The European Randomized Study of Screening for Prostate Cancer (ERSPC) is a large, randomized controlled trial of screening versus control, conducted in eight European countries (Belgium, Finland, France, Italy, the Netherlands, Spain, Sweden, and Switzerland). This article focuses on important aspects relating to recent findings from the ERSPC about two topics: first, leadtime and overdiagnosis, and second, prostate-specific antigen (PSA) as a test for repeated screening. The ERSPC together with the prostate cancer arm of the Prostate, Lung, Colon and Ovary (PLCO) screening trial of the National Cancer Institute in the United States are set to show or exclude an effect of screening on prostate cancer mortality. Both studies are progressing according to plan. Definitive endpoint-related data can be expected between 2005 and 2010 depending on the difference in prostate cancer mortality that may be shown between the screening and control arms. The ERSPC will allow a risk-to-benefit analysis including parameters of quality of life and cost. Overdiagnosis with present prostate cancer screening regimens is high. This amount of overdiagnosis is likely to be unacceptable for most healthcare policy makers and providers. Addressing overdiagnosis will be a major research task for urologists for the years to come. Present screening needs to be more "selective" for cases that have aggressive patterns and are likely to lead to clinical diagnosis of prostate cancer and/or death. The test characteristics of prostate-specific antigen (PSA) change after one use. The positive relation between PSA levels and positive predictive value (PPV) and detection rates in first screening rounds are lost. This may be compatible with the observation that tumor volumes in second round screening are smaller, and larger tumors are harvested. Tumor volume becomes a negative predictor in round 2, indicating that a large proportion of elevated PSA values are caused by benign prostatic hyperplasia (BPH) rather than by prostate cancer. While the outcome of the ongoing randomized studies is uncertain, screening tests cannot be refused to men who are well-informed and accept to take the risk of experiencing more harm than benefit as a result of a positive screening test result.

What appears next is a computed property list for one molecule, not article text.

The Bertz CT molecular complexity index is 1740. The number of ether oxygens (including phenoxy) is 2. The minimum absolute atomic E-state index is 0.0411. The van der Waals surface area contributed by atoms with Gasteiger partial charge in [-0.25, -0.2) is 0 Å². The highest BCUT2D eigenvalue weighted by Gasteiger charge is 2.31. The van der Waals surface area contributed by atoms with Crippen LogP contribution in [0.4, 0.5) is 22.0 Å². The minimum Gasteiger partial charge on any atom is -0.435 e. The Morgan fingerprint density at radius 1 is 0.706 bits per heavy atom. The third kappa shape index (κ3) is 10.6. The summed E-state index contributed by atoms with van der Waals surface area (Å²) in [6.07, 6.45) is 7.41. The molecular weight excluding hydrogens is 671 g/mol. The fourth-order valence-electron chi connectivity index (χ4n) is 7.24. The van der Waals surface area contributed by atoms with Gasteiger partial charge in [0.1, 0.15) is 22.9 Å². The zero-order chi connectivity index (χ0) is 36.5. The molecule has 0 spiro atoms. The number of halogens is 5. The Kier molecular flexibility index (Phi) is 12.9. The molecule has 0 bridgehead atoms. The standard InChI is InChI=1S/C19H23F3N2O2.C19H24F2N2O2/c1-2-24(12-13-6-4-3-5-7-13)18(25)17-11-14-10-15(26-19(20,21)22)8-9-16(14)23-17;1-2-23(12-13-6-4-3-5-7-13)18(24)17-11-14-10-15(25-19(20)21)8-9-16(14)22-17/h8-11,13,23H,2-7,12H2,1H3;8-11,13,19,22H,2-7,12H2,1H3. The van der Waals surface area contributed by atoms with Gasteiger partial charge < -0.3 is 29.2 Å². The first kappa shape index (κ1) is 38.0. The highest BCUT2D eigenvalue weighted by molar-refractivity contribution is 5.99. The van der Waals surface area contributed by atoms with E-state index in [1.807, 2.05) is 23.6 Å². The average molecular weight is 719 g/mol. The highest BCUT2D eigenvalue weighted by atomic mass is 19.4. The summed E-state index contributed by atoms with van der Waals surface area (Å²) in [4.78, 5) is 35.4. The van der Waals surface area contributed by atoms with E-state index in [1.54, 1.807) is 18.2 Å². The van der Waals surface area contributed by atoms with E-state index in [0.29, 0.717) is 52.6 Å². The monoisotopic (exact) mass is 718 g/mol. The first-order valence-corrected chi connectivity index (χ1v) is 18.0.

PubMed ID